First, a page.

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Write a Winning Job Description

We all know that resume mistakes can make or break a job seeker’s chances. A clean, easy-to-read format with clearly stated objectives and a touch of personality are key elements. But how often do you apply these standards to your organization’s job listings? Have you found all too often that your job descriptions attract the wrong candidates? With the help of Karissa Vivatson, account manager at Monster Worldwide, we explore the job description elements that hit the mark with the right talent.

Remember: This is Marketing!

First, Vivatson says job listings often fail when hiring managers and recruiters forget the listings are branding tools. The format, content and tone can make all the difference.

“Not taking the time to write an effective job description not only hurts your ability to get the right candidates to apply, but it fosters bad brand recognition as well. If job seekers associate your logo with bad job postings, they will most likely not apply to your jobs.”

 

Think of the standards you apply to resumes coming in, and apply those same standards to what you’re sending out. Bad grammar, misspellings, unclear objectives and too much clutter on the page may turn off great candidates. Remember that attracting top talent these days is difficult. Many job seekers are in high demand and can be hard to impress.

“Have an easy-to-read format with bullet points so the seeker can skim through your job postings and its requirements easily,” recommends Vivatson.

Once you’ve cleaned up your act, you may need to think outside the box to set your listing apart.

“Start out by enticing the seeker: What’s in it for them? Draw them in with the first couple sentences to make them want to keep reading,” Vivatson says, adding that what makes your culture different should take center stage. “Put what makes your culture unique in the job postings to ensure you stand out above your competitors.”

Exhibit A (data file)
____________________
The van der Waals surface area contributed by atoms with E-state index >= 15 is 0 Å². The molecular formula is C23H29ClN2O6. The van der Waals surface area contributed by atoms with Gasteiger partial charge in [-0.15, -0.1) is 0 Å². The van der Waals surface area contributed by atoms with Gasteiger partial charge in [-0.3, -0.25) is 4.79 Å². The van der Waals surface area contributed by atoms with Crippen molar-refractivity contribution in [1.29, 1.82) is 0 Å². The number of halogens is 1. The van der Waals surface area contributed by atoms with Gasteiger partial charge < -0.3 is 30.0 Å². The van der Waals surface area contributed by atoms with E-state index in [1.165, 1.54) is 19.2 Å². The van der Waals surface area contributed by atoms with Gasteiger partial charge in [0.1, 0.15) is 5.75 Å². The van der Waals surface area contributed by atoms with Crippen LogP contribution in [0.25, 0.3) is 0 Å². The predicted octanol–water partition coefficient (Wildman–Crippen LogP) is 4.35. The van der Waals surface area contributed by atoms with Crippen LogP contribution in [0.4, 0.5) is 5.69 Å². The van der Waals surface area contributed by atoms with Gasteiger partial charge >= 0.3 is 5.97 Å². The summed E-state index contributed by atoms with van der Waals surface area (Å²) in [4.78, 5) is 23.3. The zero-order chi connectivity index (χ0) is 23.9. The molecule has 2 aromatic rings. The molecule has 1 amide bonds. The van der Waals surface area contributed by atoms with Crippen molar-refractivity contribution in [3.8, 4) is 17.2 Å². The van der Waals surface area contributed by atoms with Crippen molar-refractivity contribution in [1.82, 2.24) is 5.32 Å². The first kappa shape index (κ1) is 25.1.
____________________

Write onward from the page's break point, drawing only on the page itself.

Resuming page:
Do you hold happy hours, give great bonuses, have casual dress Fridays? If you do, then mention it, she adds. If it’s something your organization values, it’ll attract job candidates who value that same thing.

Salary is Important

Much talk has centered around pay transparency lately, and with good reason. A recent Cornell and Tel Aviv University study confirms transparent salaries can have a surprisingly positive effect on productivity (as long as the salaries are perceived as being fair). When it comes to listing a salary or salary range in a job description, the benefits can translate into attracting the target candidates you’re seeking—no more, no less.

At The HT Group, we’re often asked at what point salary should be discussed when hiring. More and more, our advice leans toward early and transparent disclosure for many positions. Our reasoning? Quite simple: Withholding salary information may be shooting you in the foot. If you chose to do so, have a compelling reason.

Human resources expert Susan M. Heathfield concurs, stating, “I can see all sides of this debate and have taken positions on both sides in the past.” But, as she points out, times have changed. “The online job application world has made me rethink much of what I believe, however, because of the time job applicants invest. I now lean toward believing that employers should supply salary information, albeit a broad range, in job postings.”

What’s Your Secret?

In the end, the tone of your listing and whether you choose to list a salary or salary range is strictly in your court. It has everything to do with your company’s culture, the type of candidates you hope to attract, and even the standards in your industry and among your competitors. To fully address these issues, working with a recruiting specialist or an expert like Vivatson is key.

Have you found that certain small tweaks to your own job listings have made a big difference in who those listings attract? Share your thoughts with our community here!

 

Image credit: pixelrobot / 123RF Stock Photo

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